Kevin Poe

Today’s financial consumer: Open for business (part 1 of 2)

Things have been looking up in many banking markets, with stabilizing economic conditions and record profits reported by numerous banks. However, CGI’s 2017 Global Financial Consumer Survey results reveal the ongoing need for banks to remain vigilant in keeping pace with evolving consumer expectations.

Continuing CGI’s many years of primary research into the views of banking consumers around the world, we again dug deep to explore consumer perspectives on financial technology (FinTech) concepts, including which services consumers value the most and the types of providers they want to use to access those services. With the advent of open banking enabled across the globe by open APIs and pushed by regulators in Europe, we also explored consumers’ views on using third party providers for less flashy, everyday banking activities, such as ordering a new card or answering a basic query.

In 2017, we surveyed 2,250 consumers across the U.S., Canada, the UK, France, Germany, Finland, Sweden, Singapore and Australia to get their perspectives on 10 digital FinTech services, such as marketplace lending, mobile payments and robo-advice.

Perceived value of FinTech services

The 10 digital services analyzed by the survey include the following: protection, personal finance management (PFM), mobile payments, personalized digital experience (both auto- and self-personalization), personalized offers, bartering, alternative currency, marketplace lending (e.g., peer-to-peer) and robo-advice.

The relative ranking of value did not change from last year’s results, with protection leading all demographic groups and countries—not too surprising in light of recent events that only add to consumers' concerns about cyber attacks, identity fraud and other security risks.

Notably, consumer perceived value for these concepts was flat or increasing for all, with no service declining in perceived value and substantial (8-9%) increases in terms of personalization. In aggregate, consumers are increasingly interested in a variety of FinTech concepts. 

Fintech

Provider preferences

While last year’s survey, “FinTech Disruption in Financial Services,” had good news for banks with 75% of consumers citing a preference to acquire new digital services from their current financial institution, this year’s survey raises a warning flag in terms of service provider preferences among consumers. Results showed that, while a majority of consumers still prefer to receive new digital services from their current primary financial institution, preference for incumbent banks to deliver FinTech innovation is in decline, down by an average of >8% in just 12 months.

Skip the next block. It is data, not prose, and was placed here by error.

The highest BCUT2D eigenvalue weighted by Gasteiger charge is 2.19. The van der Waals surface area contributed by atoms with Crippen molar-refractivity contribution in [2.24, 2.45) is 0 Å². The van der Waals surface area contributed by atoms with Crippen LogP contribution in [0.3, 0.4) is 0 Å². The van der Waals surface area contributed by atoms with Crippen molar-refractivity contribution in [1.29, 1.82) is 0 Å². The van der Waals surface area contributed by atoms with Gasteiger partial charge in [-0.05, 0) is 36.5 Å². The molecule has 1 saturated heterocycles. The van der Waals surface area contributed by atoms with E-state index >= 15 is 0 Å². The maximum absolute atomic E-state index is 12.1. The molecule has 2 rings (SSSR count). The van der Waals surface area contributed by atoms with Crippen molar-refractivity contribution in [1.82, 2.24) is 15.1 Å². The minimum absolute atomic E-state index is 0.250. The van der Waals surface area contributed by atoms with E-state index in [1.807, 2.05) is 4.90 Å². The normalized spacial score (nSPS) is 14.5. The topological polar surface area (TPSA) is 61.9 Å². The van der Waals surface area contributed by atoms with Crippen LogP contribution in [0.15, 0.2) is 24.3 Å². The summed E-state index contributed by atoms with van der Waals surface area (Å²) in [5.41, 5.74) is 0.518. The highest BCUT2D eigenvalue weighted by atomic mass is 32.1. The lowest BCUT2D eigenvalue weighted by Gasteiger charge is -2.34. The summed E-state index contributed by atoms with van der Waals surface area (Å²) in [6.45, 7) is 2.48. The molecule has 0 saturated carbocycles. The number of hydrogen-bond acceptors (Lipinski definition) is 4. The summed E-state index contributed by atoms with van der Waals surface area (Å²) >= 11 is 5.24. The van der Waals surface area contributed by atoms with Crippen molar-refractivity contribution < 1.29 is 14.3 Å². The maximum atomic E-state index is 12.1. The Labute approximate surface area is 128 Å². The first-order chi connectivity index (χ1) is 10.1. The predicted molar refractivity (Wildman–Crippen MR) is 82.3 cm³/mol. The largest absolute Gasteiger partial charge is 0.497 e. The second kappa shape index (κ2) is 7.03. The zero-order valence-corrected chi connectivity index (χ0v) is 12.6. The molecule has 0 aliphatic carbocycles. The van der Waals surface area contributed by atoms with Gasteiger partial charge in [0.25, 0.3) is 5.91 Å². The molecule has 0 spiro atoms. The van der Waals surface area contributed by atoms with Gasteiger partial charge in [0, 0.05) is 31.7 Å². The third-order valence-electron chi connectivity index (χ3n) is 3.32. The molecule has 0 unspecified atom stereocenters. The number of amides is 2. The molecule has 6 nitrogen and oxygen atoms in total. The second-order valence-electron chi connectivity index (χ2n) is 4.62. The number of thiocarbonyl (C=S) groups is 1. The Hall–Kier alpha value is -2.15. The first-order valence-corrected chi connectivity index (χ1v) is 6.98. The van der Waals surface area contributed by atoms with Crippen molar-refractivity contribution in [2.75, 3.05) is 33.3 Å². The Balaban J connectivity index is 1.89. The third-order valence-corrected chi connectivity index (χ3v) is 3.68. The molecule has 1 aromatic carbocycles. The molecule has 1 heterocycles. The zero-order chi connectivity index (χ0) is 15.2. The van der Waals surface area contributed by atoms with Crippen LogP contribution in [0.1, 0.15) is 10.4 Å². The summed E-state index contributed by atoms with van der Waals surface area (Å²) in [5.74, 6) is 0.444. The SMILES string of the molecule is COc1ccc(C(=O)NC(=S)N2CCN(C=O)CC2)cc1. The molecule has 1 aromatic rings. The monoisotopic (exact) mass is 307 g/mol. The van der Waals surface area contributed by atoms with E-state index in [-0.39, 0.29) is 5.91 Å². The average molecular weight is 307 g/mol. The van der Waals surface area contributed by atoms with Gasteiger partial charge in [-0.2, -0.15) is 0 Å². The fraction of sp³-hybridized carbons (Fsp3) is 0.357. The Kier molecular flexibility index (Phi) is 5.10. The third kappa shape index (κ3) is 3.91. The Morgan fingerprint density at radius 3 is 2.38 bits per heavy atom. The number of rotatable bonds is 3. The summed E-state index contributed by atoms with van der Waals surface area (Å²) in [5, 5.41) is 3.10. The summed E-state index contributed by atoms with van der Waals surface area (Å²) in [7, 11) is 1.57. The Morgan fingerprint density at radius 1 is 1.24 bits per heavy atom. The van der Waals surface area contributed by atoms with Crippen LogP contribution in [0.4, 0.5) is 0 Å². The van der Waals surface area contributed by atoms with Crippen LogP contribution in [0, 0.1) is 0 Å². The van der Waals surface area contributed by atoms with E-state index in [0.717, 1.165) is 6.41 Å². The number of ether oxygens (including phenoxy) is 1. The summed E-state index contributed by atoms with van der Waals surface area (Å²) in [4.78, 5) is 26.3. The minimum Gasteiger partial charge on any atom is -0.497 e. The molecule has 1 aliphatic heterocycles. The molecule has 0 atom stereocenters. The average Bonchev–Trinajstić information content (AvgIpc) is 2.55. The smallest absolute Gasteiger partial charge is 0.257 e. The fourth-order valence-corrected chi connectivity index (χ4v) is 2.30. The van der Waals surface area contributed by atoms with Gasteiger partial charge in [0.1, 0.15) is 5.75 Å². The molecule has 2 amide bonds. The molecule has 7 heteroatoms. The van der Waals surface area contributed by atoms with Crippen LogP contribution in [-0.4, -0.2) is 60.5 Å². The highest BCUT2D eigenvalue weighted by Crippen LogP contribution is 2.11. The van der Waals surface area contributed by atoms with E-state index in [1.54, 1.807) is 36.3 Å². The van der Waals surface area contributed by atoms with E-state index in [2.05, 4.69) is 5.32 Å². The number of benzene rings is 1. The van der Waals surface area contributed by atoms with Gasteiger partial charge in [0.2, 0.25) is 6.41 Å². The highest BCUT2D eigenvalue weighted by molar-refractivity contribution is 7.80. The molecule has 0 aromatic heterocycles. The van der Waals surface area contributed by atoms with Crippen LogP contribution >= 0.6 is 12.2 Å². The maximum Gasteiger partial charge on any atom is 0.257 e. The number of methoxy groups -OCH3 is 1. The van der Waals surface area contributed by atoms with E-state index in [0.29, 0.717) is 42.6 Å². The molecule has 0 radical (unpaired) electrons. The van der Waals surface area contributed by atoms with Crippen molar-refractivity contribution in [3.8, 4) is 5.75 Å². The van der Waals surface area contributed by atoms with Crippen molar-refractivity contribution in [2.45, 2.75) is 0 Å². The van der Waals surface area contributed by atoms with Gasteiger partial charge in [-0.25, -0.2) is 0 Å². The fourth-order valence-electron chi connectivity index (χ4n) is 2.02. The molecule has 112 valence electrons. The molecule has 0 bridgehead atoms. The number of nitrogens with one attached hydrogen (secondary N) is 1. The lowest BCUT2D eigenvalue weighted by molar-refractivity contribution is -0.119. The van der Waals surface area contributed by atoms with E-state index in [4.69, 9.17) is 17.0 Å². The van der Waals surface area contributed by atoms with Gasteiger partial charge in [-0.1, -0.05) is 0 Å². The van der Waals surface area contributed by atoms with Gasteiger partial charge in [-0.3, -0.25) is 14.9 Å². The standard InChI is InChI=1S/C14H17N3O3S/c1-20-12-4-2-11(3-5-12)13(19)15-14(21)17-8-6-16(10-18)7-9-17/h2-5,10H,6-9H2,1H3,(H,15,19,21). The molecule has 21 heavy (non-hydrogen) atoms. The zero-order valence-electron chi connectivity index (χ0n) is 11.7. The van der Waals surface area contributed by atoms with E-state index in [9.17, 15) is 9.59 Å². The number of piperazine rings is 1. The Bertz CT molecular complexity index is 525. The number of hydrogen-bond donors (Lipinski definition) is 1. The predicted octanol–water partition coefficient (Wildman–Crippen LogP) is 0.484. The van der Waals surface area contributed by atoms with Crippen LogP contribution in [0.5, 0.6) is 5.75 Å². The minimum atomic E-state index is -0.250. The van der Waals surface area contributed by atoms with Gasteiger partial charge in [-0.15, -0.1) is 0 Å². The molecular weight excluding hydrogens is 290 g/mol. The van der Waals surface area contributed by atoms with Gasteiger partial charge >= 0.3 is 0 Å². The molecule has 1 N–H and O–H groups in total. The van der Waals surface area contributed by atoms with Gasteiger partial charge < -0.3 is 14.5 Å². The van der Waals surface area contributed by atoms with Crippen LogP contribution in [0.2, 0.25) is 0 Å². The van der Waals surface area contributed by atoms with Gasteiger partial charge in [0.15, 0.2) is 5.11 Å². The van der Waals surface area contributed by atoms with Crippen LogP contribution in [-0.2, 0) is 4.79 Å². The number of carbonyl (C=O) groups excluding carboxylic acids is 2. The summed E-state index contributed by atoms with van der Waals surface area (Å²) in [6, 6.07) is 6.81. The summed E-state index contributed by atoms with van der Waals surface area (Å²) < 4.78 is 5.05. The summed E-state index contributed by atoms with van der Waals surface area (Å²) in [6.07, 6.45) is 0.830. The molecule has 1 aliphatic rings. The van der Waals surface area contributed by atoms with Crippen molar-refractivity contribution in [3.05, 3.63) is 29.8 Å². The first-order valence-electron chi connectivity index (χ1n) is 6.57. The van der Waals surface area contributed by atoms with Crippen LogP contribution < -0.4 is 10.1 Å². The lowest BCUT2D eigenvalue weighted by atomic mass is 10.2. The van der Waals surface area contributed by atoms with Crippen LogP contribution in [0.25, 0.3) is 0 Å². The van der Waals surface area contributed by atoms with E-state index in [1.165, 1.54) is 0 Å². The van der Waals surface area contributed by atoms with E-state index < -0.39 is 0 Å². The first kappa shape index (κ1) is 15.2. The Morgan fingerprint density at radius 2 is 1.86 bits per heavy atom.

Value add services

These findings reveal the need for established banks to move rapidly in deploying new services before their advantage evaporates. Those that do not move quickly run the risk of consumers going elsewhere for services they want but can’t get without turning to faster-moving banks or directly to FinTech firms.

For FinTechs, it’s clear that getting access to customers remains a big challenge. While the increasing openness of consumers to go outside the traditional banking industry may give some FinTech leaders renewed hope, the door isn’t exactly wide open for a new wave of additional players to succeed with a “go it alone” strategy. Partnering with banks is still the clearest path for FinTechs to overcome the challenge of gaining awareness and consideration on the path to winning customers for their innovative services.

In our next blog, we’ll share key recommendations for both banks and FinTechs in light of the survey’s findings. In the meantime, download our survey report, “Today’s Financial Consumer: Open for Business,” or contact me with any questions you might have. 

 

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